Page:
I learn in breadth, so that I can work in depth.
My life is structured to allow me as much time as needed (read: years) on projects that are meaningful to me.
While select work is listed here, most of my work, you won’t see or hear about from me. I’m typically behind the scenes helping small business owners develop their own voice, workflow and connect with their audience.
My personal design studio and philosophy.
Our first creation: A deft dueling game. Played with beautiful tiles handcrafted where I live. The story of Orendao is the story of where I live — one I am incredibly proud of. Four years in development and counting.
Monolith of Minds
A sister organization created by long-time collaborator and frenemy for life Guenther Beyer along with his equally antagonistic brother, Richie.
Years ago Guenther sent me a short story and asked me to give feedback on it. We ended up creating a little online novella called The Last Website with artwork and a soundtrack from my brothers.
Years later Guenther and Richie went on to explore and flesh out that little vignette into a fullblown video game. I found myself editing a video game script based on a short story we co-wrote seven years earlier. Surreal.
Jen Lee Light
Have been a long-time (10 years) partner and marketing strategist for Jen Lee Light.
This was my guinea pig, (thank you Jennifer), for my approach to design, marketing and communication. I developed skills across the field: branding, web-design, information architecture, market strategy, positioning, copy-writing, client retention.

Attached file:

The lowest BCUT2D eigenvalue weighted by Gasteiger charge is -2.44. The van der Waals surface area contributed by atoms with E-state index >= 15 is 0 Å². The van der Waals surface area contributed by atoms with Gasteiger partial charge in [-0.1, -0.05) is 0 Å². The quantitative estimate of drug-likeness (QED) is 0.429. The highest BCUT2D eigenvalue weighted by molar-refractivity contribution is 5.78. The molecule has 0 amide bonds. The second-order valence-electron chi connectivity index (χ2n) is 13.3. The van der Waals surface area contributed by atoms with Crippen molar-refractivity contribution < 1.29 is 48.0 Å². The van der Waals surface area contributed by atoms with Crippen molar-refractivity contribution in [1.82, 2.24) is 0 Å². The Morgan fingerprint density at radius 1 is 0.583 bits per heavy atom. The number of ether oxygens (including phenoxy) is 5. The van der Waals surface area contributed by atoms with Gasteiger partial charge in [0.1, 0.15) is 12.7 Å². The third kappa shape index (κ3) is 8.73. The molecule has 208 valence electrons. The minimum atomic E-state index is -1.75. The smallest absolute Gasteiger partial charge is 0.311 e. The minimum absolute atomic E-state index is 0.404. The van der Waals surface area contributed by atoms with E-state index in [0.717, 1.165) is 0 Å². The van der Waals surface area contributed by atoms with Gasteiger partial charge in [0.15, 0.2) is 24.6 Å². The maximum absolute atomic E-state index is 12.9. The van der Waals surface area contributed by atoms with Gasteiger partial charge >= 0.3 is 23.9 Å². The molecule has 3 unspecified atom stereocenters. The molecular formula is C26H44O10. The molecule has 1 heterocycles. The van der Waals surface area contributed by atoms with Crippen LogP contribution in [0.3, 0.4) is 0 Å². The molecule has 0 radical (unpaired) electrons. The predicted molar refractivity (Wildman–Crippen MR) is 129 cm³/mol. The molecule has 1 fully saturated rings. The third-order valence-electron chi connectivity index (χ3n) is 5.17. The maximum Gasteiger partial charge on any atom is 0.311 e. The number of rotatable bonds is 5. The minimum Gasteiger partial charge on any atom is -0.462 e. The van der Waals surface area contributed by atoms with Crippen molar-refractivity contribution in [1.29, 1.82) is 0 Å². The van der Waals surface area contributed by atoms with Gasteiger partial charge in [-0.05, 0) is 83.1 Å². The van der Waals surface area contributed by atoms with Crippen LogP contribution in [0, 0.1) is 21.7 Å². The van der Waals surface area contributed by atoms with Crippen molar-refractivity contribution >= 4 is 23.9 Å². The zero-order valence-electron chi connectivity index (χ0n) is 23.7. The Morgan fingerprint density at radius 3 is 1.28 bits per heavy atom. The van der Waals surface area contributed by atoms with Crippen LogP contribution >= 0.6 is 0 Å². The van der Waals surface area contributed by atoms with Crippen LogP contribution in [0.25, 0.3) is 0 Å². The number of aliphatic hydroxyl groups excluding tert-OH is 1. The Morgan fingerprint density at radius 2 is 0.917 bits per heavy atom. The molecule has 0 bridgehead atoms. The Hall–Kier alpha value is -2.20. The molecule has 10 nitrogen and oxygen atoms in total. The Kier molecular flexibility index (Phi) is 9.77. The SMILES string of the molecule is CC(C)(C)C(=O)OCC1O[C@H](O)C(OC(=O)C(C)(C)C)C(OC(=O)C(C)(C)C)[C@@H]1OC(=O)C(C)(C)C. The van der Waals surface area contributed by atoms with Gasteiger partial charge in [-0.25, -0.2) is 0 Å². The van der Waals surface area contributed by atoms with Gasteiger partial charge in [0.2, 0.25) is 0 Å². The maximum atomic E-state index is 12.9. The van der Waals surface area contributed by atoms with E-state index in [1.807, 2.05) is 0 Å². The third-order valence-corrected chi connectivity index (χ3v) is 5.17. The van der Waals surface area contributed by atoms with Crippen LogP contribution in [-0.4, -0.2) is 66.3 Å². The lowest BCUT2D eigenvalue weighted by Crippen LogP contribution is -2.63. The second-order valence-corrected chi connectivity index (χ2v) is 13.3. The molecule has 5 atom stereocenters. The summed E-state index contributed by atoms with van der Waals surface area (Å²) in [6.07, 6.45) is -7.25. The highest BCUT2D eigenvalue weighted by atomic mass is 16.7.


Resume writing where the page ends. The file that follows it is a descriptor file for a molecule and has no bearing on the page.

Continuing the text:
Simple, Honest: With a focus on simplicity (photographers have notoriously tedious pricing structures and agreements), and honesty (photographers have notoriously vague, hand-wavey pricing and agreements).
Trust: In a sea of would-be photographers and the rise of cell-phone pro’s it was evident ease of access and trust were the differentiating market advantages.
Personality: the common advice to photographers in the higher price range was to remain aloof. Turtlenecks and sunglasses. Not so with Jennifer. We kept her public image raw, candid, and often painfully open.
This approach has earned Jen Lee Light repeat clients, and a rock solid position in Port Townsend, WA. A highly competitive space for destination photographers.
My most recent collaboration with Jen Lee Light was Body: A significant transition to intimate body portraiture. No small challenge. The biggest puzzle — outside of finding clients brave enough to bare it all — was positioning between Boudoir and Fine Art Nude. Both categories were plagued by stigmas and amateurs. Neither were appealing, and did not align with Jen Lee Light’s core identity: simple, honest.
Following a lot of digging the solution hit me on a walk home: name the project “Body” and make the name the market position. (This idea is inspired by Oliver Reichenstein’s insight: “the interface is the brand”.) From there the launch strategy fell into place beautifully.
We built out an entirely new section of site, drafted an announcement, and a launch campaign. Gliding smoothly through a medium with an attention-grabbing stigma to an act of self possession: this is my Body. Building on Jen Lee Light’s core identity and speaking to her audience.